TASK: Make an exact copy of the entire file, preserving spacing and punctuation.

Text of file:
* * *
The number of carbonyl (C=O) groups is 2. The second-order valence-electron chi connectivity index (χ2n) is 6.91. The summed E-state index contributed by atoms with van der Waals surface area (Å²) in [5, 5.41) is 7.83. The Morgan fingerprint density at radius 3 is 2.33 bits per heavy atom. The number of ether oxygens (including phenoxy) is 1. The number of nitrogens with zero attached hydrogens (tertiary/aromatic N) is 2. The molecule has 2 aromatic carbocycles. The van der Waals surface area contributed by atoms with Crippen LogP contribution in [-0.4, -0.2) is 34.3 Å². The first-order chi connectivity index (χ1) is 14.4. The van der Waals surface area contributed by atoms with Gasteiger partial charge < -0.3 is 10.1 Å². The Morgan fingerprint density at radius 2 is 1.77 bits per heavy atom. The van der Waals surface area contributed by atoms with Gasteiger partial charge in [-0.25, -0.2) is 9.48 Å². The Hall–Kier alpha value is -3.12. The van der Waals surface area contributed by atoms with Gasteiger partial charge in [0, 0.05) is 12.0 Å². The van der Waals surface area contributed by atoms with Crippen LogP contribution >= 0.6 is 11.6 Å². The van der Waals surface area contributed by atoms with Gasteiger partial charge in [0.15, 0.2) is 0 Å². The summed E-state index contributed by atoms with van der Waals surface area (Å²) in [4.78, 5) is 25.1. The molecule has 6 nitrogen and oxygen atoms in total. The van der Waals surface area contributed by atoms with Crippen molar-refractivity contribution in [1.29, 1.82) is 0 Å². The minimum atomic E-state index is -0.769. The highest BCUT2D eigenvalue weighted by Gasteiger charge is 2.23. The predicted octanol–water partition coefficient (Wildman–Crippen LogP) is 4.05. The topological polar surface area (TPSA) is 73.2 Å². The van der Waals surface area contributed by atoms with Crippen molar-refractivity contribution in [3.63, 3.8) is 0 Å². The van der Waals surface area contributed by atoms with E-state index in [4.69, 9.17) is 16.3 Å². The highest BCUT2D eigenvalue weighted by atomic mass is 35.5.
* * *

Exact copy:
The number of carbonyl (C=O) groups is 2. The second-order valence-electron chi connectivity index (χ2n) is 6.91. The summed E-state index contributed by atoms with van der Waals surface area (Å²) in [5, 5.41) is 7.83. The Morgan fingerprint density at radius 3 is 2.33 bits per heavy atom. The number of ether oxygens (including phenoxy) is 1. The number of nitrogens with zero attached hydrogens (tertiary/aromatic N) is 2. The molecule has 2 aromatic carbocycles. The van der Waals surface area contributed by atoms with Crippen LogP contribution in [-0.4, -0.2) is 34.3 Å². The first-order chi connectivity index (χ1) is 14.4. The van der Waals surface area contributed by atoms with Gasteiger partial charge < -0.3 is 10.1 Å². The Morgan fingerprint density at radius 2 is 1.77 bits per heavy atom. The van der Waals surface area contributed by atoms with Gasteiger partial charge in [-0.25, -0.2) is 9.48 Å². The Hall–Kier alpha value is -3.12. The van der Waals surface area contributed by atoms with Gasteiger partial charge in [0, 0.05) is 12.0 Å². The van der Waals surface area contributed by atoms with Crippen LogP contribution >= 0.6 is 11.6 Å². The van der Waals surface area contributed by atoms with Gasteiger partial charge in [0.15, 0.2) is 0 Å². The summed E-state index contributed by atoms with van der Waals surface area (Å²) in [4.78, 5) is 25.1. The molecule has 6 nitrogen and oxygen atoms in total. The van der Waals surface area contributed by atoms with Crippen molar-refractivity contribution in [1.29, 1.82) is 0 Å². The minimum atomic E-state index is -0.769. The highest BCUT2D eigenvalue weighted by Gasteiger charge is 2.23. The predicted octanol–water partition coefficient (Wildman–Crippen LogP) is 4.05. The topological polar surface area (TPSA) is 73.2 Å². The van der Waals surface area contributed by atoms with Crippen molar-refractivity contribution in [3.63, 3.8) is 0 Å². The van der Waals surface area contributed by atoms with E-state index in [4.69, 9.17) is 16.3 Å². The highest BCUT2D eigenvalue weighted by atomic mass is 35.5.